Erasing from the container:

    if(m_map.get<expiration_time>().end()!=it && it->expiration<now)
    {
      m_map.get<expiration_time>().erase(it++);
    }
    

    The postfix form of the operator it++ first increases the iterator and then returns previous value. This code is equivalent to:

    if(m_map.get<expiration_time>().end()!=it && it->expiration<now)
    {
      it_old=it;
      it++;
      m_map.get<expiration_time>().erase(it_old);
    }
    

    It works because in associated containers the erase(it) method invalidates only it itself and does not affect others iterators.

    Resending and modifying entry:

    // modify at place
    m_map.get<expiration_time>().modify(it, 
      entry::set_expiration(now+m_timeout));
    
    // can modify because it is not
    // a key and mutable
    
    it->state=entry::resent;
    

    Like for std::set the multi-index iterator references to constant object: *it references to const entry type. We can change the entry state by expression it->state=entry::resent because the state field is declared as mutable. The state field is not a key so the change will not affect the container.

    What can we do if we need change a key field? Just declaring the key field as mutable and modifying it (as it works for the state field) will obviously destroy integrity of the multi-indexed collection.

    As an option we can remove the entry entirely, modify it and re-insert it back.

    entry tmp=*it;
    tmp.expiration=now+m_timeout;
    m_map.get<expiration_time>().erase(it);
    m_map.get<expiration_time>().insert(tmp);
    

    The problem here is that the insertion requires logarithmic time for every indexed view even if only one key was changed.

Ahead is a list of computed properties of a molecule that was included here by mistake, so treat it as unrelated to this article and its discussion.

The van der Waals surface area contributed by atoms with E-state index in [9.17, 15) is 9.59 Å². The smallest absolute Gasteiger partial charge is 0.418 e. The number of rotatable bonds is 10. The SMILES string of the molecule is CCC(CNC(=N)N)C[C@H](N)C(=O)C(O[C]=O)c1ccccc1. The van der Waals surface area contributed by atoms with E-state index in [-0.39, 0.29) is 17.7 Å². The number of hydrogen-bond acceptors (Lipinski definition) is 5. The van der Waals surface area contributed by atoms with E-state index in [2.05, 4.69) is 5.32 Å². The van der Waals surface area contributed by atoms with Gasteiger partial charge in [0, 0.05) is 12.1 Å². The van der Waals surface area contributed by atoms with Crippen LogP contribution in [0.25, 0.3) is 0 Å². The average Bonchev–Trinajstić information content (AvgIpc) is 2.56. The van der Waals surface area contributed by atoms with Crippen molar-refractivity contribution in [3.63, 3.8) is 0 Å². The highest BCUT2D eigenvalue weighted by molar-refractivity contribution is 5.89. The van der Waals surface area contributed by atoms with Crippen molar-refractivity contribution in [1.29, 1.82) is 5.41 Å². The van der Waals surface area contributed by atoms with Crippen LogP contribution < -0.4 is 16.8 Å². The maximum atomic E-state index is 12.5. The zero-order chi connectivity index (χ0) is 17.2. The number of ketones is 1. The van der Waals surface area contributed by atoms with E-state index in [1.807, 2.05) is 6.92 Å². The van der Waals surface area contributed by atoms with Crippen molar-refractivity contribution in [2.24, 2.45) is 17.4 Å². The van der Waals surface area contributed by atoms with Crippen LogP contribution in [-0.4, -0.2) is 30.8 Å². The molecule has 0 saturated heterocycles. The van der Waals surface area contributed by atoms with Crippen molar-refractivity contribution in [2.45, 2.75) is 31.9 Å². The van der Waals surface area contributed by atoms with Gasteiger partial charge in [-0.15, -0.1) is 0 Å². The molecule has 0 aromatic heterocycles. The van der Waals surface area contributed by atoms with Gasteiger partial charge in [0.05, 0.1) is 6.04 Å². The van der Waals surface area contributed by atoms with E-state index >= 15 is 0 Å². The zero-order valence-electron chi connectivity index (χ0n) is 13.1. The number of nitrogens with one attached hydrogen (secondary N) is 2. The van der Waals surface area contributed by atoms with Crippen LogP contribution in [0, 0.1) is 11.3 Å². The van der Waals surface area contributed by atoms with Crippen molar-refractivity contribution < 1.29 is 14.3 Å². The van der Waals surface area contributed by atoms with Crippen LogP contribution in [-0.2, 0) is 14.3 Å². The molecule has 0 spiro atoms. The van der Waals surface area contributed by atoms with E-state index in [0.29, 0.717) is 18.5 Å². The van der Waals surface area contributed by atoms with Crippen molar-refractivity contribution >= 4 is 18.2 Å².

To cape with the problem the BOOST library provides convenient interface for the procedure, the replace method:

    entry tmp=*it;
    tmp.expiration=now+m_timeout;
    m_map.get<expiration_time>().replace(it, tmp);
    

    This form will require only constant time for unchanged indices. Only changed index will require logarithmic time. But still the approach has two unnecessary copies: from the container to tmp and back to the container. To cope with this problem, the BOOST provides the modify method. The method uses a functor (or pointer to function) that is accepts a reference to the field to be modified.

    /** functor used by modify */
    struct set_expiration
    {
      set_expiration(const boost::system_time& t) : new_exp(t){}
      void operator ()(entry& e) {e.expiration=new_exp;}
    }
    
    // modify at place
    m_map.get<expiration_time>().modify(it, 
      entry::set_expiration(now+m_timeout));
    

    Like the replace method, the modify method requires constant time for unchanged indices and logarithmic time for updated indices. Unlike the replace method, the modify method avoids unnecessary copying.

    But here we run into another problem: what happens if the modified element can not be inserted into collection because it has the same key value as another element stored in the collection (supposing the sorting key is unique)? The replace method will just keep the original element, but the modify method works with the modifying functor that can not restore the original element. The BOOST library uses the following policy: in case of a collision the modify method erases the element and returns false.

    This is why we must verify the return code of the modify method using BOOST_VERIFY (the passed expression will evaluated - even in "release" build).

    The modify method has another signature that accept a rollback functor called in case of a collision.

    // store "old" time value
    old_time=it->expiration;
    // modify at place
    m_map.get<expiration_time>().modify(it, 
      entry::set_expiration(now+m_timeout), 
      entry::set_expiration(old_time));
      
    

    Also there is a variation of the modify method - the modify_key method. The difference is that the modifying functor accepts reference to the key member instead of the whole object.

    Unfortunately the BOOST library does not provide signature for "hinted" modification.

    Now consider the following section of the need_to_resend_() function:

    info=it->info;
    to=it->peer;
    id=it->tx_id;
    
    BOOST_VERIFY(m_map.get<expiration_time>().modify(it, 
      entry::set_expiration(now+m_timeout)));
    
    it->state=entry::resent;
    return true;
    

    Why should we copy data into auxiliary variables info, to and id? Why could not we just return pointer to the stored entry? After all the modified entry will stay in the container and the pointer will stay valid even when other entries were inserted or deleted (according to an associated container behavior):